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Amid the growing global interest in Japanese cuisine, the Japan External Trade Organization and its Japan Food Product Overseas Promotion Center (JFOODO) recently welcomed international visitors deeply interested in Japanese food and food culture.

In partnership with the Council of Local Authorities for International Relations (CLAIR), JFOODO selected 21 individuals who had previously participated in the Japan Exchange and Teaching (JET) Programme, which has been under CLAIR’s management since 1987, for this distinctive initiative. These individuals, hailing from six English-speaking countries — the United States, Canada, Australia, the United Kingdom, Singapore, and Trinidad and Tobago — underwent a special selection process to participate in the program.

From Feb. 18 to 24, participants toured the prefectures of Iwate, Miyagi and Fukushima in the Tohoku region, as well as Hokkaido. They had the opportunity to deeply immerse themselves in the “charm of Japanese food and Japanese food culture” by engaging in activities such as learning about the harvesting of produce, participating in agricultural tours, observing the processing of seafood and exploring the production of alcoholic drinks such as whisky, wine and sake. This program also sought to highlight the safety of Japanese food internationally and address local concerns regarding the discharge of treated water from the crippled Fukushima nuclear power plant.

Akane Umemura, assistant manager of the overseas promotion planning section at JFOODO, spoke of the safety of Japanese food products, saying, “During their time at Matsukawaura Fishing Port in Fukushima Prefecture, the participants received detailed explanations from a local tourism association representative about the 2011 Great East Japan Earthquake and the safety measures for food products.“ Japan has established the world’s strictest standards for testing radioactive materials in food products. ”They learned that these standards are 12 times stricter than those in the U.S. and the EU, making them exceptionally rigorous in comparison to global benchmarks. While many participants had prior knowledge of the earthquake’s effects from media coverage, their visit to Fukushima significantly deepened their understanding of food safety,” she said.

Tour participants watch footage on Matsukawaura’s fishing port, greatly affected by the 2011 earthquake. | JFOODO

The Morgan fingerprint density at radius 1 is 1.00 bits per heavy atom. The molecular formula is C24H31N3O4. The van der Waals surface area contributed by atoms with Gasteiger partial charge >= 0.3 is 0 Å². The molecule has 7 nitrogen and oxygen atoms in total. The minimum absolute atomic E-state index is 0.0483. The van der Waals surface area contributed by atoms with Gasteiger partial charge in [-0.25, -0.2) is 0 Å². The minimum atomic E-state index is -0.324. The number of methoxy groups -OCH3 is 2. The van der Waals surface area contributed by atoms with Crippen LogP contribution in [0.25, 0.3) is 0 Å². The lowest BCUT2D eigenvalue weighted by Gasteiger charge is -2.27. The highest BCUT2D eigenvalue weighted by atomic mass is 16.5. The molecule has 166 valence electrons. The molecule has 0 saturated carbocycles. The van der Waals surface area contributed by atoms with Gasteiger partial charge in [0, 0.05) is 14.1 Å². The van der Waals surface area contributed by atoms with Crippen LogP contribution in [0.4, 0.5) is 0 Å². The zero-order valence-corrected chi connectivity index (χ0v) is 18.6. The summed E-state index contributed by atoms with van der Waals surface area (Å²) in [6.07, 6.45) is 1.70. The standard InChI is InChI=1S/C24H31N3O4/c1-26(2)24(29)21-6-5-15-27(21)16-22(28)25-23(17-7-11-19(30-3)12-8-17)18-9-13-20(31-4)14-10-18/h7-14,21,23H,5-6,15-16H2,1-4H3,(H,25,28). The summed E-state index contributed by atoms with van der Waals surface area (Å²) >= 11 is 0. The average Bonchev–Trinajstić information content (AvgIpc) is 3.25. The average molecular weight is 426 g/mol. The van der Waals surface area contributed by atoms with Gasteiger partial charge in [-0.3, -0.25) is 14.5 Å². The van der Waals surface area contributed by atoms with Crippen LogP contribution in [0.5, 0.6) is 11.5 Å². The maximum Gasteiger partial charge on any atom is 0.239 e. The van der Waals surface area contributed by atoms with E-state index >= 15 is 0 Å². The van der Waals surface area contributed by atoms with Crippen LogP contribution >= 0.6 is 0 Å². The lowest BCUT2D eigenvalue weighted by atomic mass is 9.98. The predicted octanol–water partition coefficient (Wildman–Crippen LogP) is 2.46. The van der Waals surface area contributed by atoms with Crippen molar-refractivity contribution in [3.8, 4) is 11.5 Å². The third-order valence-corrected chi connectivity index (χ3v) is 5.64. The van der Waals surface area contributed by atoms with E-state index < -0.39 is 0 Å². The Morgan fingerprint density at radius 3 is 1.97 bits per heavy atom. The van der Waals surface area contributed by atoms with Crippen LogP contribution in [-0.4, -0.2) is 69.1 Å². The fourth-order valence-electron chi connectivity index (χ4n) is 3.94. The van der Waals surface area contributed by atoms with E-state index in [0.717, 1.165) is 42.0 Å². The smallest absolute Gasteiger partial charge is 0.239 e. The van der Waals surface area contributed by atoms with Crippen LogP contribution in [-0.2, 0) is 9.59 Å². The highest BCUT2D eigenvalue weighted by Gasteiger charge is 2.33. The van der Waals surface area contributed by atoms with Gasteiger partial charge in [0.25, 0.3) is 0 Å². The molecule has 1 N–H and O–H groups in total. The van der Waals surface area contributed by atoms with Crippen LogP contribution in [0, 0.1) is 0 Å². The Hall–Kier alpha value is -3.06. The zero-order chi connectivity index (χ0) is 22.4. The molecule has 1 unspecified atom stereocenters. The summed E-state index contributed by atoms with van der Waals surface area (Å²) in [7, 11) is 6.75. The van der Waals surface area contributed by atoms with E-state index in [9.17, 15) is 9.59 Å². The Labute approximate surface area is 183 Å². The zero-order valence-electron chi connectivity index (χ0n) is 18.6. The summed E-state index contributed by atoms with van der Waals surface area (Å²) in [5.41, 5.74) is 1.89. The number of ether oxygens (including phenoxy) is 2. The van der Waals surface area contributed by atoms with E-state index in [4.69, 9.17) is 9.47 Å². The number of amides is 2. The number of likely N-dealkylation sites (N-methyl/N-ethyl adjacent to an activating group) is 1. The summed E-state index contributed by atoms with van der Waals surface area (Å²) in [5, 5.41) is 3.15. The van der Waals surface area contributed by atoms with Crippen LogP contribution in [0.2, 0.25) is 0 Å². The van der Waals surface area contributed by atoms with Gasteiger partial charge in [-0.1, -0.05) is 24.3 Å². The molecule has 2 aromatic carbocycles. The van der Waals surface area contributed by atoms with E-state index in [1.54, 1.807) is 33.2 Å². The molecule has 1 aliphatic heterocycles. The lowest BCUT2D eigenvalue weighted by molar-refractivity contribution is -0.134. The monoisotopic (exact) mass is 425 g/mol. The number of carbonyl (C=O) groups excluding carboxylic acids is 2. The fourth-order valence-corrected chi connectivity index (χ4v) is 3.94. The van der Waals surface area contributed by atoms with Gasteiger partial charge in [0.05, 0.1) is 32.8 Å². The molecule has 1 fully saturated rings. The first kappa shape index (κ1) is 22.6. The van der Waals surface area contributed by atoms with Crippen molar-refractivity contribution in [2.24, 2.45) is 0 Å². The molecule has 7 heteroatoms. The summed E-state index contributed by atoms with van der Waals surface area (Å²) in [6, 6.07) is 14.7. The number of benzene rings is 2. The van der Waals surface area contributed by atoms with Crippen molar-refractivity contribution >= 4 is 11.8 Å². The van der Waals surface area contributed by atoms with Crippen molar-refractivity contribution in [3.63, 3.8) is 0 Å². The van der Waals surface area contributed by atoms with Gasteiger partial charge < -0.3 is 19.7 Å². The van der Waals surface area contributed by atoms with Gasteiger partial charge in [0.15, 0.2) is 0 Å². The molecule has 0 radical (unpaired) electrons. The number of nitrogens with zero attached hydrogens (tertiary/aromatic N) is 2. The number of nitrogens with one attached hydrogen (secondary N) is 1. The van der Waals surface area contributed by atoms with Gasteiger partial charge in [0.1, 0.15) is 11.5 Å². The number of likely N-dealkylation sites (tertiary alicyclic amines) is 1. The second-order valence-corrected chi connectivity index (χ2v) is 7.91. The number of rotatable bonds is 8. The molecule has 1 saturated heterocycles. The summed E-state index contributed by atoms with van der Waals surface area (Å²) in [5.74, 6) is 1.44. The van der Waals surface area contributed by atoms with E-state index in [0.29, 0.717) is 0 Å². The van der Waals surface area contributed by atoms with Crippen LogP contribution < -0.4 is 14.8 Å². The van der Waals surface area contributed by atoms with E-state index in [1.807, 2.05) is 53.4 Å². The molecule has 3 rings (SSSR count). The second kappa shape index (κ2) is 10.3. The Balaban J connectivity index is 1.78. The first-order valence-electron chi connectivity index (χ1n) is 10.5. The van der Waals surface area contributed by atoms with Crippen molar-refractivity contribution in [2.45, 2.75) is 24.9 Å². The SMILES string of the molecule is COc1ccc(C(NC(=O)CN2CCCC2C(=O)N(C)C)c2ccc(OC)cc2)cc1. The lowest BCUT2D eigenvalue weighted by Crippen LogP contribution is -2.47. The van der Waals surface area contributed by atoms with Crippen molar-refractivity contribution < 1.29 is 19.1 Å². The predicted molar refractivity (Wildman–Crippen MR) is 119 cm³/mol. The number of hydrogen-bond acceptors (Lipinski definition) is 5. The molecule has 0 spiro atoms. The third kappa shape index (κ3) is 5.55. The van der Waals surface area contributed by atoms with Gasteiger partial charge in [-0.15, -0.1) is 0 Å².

Tour participants watch footage on Matsukawaura’s fishing port, greatly affected by the 2011 earthquake. | JFOODO

Umemura highlighted that the tour offered participants a chance to experience the flavors of Japanese cuisine firsthand, particularly the exceptional ingredients of the Hokkaido and Tohoku regions, and deepen their understanding of Japan’s unique culinary heritage and dedication. The tour included a visit to the Hokkaido town of Toyoura, where participants explored the fishing port and a scallop-processing facility. The scallops from Toyoura, nurtured in calm and fertile waters, are known for their thick, firm flesh and rich flavor. One participant, familiar with other Japanese scallops from back home, praised the superior quality of the local scallops, describing them as “exceptional.”

On one day in Miyagi, the group savored a variety of dishes showcasing the region’s abundant local produce, with a special focus on oysters. After witnessing the harvesting and processing of oysters at the fishing port of Isozaki, they indulged in a full course of oyster dishes at a kakigoya (oyster hut). The menu included grilled oysters, oyster miso soup, oyster takikomi gohan (mixed rice) and other dishes. This unique dining experience in the kakigoya, alongside the diversity of Japanese food culture and the richness of local ingredients, was thoroughly enjoyed.

Participants were not only captivated by the deliciousness of Japanese cuisine but also impressed by the meticulous craftsmanship of the Japanese, Umemura said. Their visits to Nikka Whisky Distilling Co. and Hokkaido Wine Co. Ltd. allowed them to appreciate the carefully crafted Japanese whisky and wine. They also visited Sasanokawa Shuzo Co. Ltd. in the Fukushima city of Koriyama, where they observed the production processes of sake and whisky. “As they walked through each brewery, they were greeted by distinctive aromas tied to the specific beverages being crafted, underlining the deep pride Japanese craftsmen hold in their artistry,” Umemura explained. One of the participants expressed admiration for the variety of Japanese cuisine and how it has evolved to suit modern times while still preserving traditional practices.

The participants visited many other places as well and have been sharing their experiences on social media, including with photos and videos, broadcasting the excellence of Japanese cuisine worldwide using the #JFOODO hashtag. Umemura said JFOODO will continue to support such dissemination to extend the wonderful elements of Japanese food and food culture to the world at large.